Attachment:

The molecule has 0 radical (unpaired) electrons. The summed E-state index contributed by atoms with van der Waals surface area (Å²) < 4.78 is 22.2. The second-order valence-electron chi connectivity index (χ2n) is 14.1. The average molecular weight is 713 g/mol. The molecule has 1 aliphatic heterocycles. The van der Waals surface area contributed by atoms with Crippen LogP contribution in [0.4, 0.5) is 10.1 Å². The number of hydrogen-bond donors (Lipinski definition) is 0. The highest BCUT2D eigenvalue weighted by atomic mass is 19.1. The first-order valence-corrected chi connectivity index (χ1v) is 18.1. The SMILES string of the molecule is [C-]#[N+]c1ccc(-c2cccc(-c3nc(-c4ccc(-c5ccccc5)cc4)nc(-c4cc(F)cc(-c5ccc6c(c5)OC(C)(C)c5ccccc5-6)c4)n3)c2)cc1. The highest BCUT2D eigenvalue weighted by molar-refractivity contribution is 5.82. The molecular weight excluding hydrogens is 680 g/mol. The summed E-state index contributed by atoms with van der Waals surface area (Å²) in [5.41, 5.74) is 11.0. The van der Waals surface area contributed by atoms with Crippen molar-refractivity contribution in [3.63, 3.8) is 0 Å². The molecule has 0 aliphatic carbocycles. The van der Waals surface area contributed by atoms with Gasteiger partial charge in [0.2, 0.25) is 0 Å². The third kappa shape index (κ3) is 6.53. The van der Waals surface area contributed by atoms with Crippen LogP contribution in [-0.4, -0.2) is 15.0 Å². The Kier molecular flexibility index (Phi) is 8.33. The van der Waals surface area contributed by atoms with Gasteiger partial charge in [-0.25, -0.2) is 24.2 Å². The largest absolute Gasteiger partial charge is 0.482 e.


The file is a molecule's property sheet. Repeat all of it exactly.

The molecule has 0 radical (unpaired) electrons. The summed E-state index contributed by atoms with van der Waals surface area (Å²) < 4.78 is 22.2. The second-order valence-electron chi connectivity index (χ2n) is 14.1. The average molecular weight is 713 g/mol. The molecule has 1 aliphatic heterocycles. The van der Waals surface area contributed by atoms with Crippen LogP contribution in [0.4, 0.5) is 10.1 Å². The number of hydrogen-bond donors (Lipinski definition) is 0. The highest BCUT2D eigenvalue weighted by atomic mass is 19.1. The first-order valence-corrected chi connectivity index (χ1v) is 18.1. The SMILES string of the molecule is [C-]#[N+]c1ccc(-c2cccc(-c3nc(-c4ccc(-c5ccccc5)cc4)nc(-c4cc(F)cc(-c5ccc6c(c5)OC(C)(C)c5ccccc5-6)c4)n3)c2)cc1. The highest BCUT2D eigenvalue weighted by molar-refractivity contribution is 5.82. The molecular weight excluding hydrogens is 680 g/mol. The summed E-state index contributed by atoms with van der Waals surface area (Å²) in [5.41, 5.74) is 11.0. The van der Waals surface area contributed by atoms with Crippen molar-refractivity contribution in [3.63, 3.8) is 0 Å². The molecule has 0 aliphatic carbocycles. The van der Waals surface area contributed by atoms with Gasteiger partial charge in [0.2, 0.25) is 0 Å². The third kappa shape index (κ3) is 6.53. The van der Waals surface area contributed by atoms with Crippen LogP contribution in [-0.4, -0.2) is 15.0 Å². The Kier molecular flexibility index (Phi) is 8.33. The van der Waals surface area contributed by atoms with Gasteiger partial charge in [-0.25, -0.2) is 24.2 Å². The largest absolute Gasteiger partial charge is 0.482 e.